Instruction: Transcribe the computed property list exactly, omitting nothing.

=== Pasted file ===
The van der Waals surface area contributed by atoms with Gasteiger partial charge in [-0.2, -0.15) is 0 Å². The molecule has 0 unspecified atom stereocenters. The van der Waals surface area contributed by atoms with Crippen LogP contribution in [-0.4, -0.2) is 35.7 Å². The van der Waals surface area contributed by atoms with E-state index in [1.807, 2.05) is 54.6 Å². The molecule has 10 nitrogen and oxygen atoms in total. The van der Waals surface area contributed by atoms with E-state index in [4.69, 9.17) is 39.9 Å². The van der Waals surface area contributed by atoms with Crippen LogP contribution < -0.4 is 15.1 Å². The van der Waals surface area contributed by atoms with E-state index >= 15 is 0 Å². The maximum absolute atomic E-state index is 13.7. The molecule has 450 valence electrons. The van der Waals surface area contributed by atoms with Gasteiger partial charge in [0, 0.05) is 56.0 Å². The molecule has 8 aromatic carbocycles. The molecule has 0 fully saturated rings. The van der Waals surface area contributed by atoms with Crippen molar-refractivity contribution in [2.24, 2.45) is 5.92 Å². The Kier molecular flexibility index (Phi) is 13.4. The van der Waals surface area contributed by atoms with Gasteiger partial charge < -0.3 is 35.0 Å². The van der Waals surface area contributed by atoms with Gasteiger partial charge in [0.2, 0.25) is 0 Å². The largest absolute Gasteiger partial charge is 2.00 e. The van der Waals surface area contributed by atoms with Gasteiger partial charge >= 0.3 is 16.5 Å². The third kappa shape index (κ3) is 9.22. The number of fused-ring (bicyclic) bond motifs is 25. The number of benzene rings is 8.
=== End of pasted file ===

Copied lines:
The van der Waals surface area contributed by atoms with Gasteiger partial charge in [-0.2, -0.15) is 0 Å². The molecule has 0 unspecified atom stereocenters. The van der Waals surface area contributed by atoms with Crippen LogP contribution in [-0.4, -0.2) is 35.7 Å². The van der Waals surface area contributed by atoms with E-state index in [1.807, 2.05) is 54.6 Å². The molecule has 10 nitrogen and oxygen atoms in total. The van der Waals surface area contributed by atoms with E-state index in [4.69, 9.17) is 39.9 Å². The van der Waals surface area contributed by atoms with Crippen LogP contribution < -0.4 is 15.1 Å². The van der Waals surface area contributed by atoms with E-state index >= 15 is 0 Å². The maximum absolute atomic E-state index is 13.7. The molecule has 450 valence electrons. The van der Waals surface area contributed by atoms with Gasteiger partial charge in [0, 0.05) is 56.0 Å². The molecule has 8 aromatic carbocycles. The molecule has 0 fully saturated rings. The van der Waals surface area contributed by atoms with Crippen molar-refractivity contribution in [2.24, 2.45) is 5.92 Å². The Kier molecular flexibility index (Phi) is 13.4. The van der Waals surface area contributed by atoms with Gasteiger partial charge < -0.3 is 35.0 Å². The van der Waals surface area contributed by atoms with Gasteiger partial charge in [0.2, 0.25) is 0 Å². The largest absolute Gasteiger partial charge is 2.00 e. The van der Waals surface area contributed by atoms with Gasteiger partial charge >= 0.3 is 16.5 Å². The third kappa shape index (κ3) is 9.22. The number of fused-ring (bicyclic) bond motifs is 25. The number of benzene rings is 8.